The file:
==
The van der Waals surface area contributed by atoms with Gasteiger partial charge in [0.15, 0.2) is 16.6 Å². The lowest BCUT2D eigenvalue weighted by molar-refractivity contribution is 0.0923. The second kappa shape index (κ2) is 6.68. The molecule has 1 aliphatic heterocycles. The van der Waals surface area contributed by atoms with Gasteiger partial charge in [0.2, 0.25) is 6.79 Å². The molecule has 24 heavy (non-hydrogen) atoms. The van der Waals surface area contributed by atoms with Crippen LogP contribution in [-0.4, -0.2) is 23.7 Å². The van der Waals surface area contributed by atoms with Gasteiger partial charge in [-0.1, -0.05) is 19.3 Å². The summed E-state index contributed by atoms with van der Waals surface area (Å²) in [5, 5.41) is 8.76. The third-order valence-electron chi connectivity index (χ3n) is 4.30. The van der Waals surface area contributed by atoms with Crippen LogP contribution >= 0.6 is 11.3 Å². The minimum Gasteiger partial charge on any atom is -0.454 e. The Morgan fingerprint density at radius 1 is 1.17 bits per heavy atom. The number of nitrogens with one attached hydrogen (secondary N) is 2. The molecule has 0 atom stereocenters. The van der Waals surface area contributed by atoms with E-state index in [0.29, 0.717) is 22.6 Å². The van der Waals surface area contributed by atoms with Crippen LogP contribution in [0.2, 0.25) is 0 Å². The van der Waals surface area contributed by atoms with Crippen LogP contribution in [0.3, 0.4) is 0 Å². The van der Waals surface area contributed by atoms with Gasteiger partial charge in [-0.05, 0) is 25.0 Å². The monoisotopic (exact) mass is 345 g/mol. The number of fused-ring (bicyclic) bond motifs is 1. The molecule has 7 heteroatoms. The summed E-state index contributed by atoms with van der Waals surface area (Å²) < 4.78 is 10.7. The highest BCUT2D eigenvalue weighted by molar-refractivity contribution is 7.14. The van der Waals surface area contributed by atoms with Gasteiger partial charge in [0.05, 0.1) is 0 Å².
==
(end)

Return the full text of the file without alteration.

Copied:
The van der Waals surface area contributed by atoms with Gasteiger partial charge in [0.15, 0.2) is 16.6 Å². The lowest BCUT2D eigenvalue weighted by molar-refractivity contribution is 0.0923. The second kappa shape index (κ2) is 6.68. The molecule has 1 aliphatic heterocycles. The van der Waals surface area contributed by atoms with Gasteiger partial charge in [0.2, 0.25) is 6.79 Å². The molecule has 24 heavy (non-hydrogen) atoms. The van der Waals surface area contributed by atoms with Crippen LogP contribution in [-0.4, -0.2) is 23.7 Å². The van der Waals surface area contributed by atoms with Gasteiger partial charge in [-0.1, -0.05) is 19.3 Å². The summed E-state index contributed by atoms with van der Waals surface area (Å²) in [5, 5.41) is 8.76. The third-order valence-electron chi connectivity index (χ3n) is 4.30. The van der Waals surface area contributed by atoms with Crippen LogP contribution >= 0.6 is 11.3 Å². The minimum Gasteiger partial charge on any atom is -0.454 e. The Morgan fingerprint density at radius 1 is 1.17 bits per heavy atom. The number of nitrogens with one attached hydrogen (secondary N) is 2. The molecule has 0 atom stereocenters. The van der Waals surface area contributed by atoms with E-state index in [0.29, 0.717) is 22.6 Å². The van der Waals surface area contributed by atoms with Crippen LogP contribution in [0.2, 0.25) is 0 Å². The van der Waals surface area contributed by atoms with Crippen LogP contribution in [0.3, 0.4) is 0 Å². The van der Waals surface area contributed by atoms with Gasteiger partial charge in [-0.05, 0) is 25.0 Å². The monoisotopic (exact) mass is 345 g/mol. The number of fused-ring (bicyclic) bond motifs is 1. The molecule has 7 heteroatoms. The summed E-state index contributed by atoms with van der Waals surface area (Å²) < 4.78 is 10.7. The highest BCUT2D eigenvalue weighted by molar-refractivity contribution is 7.14. The van der Waals surface area contributed by atoms with Gasteiger partial charge in [0.05, 0.1) is 0 Å².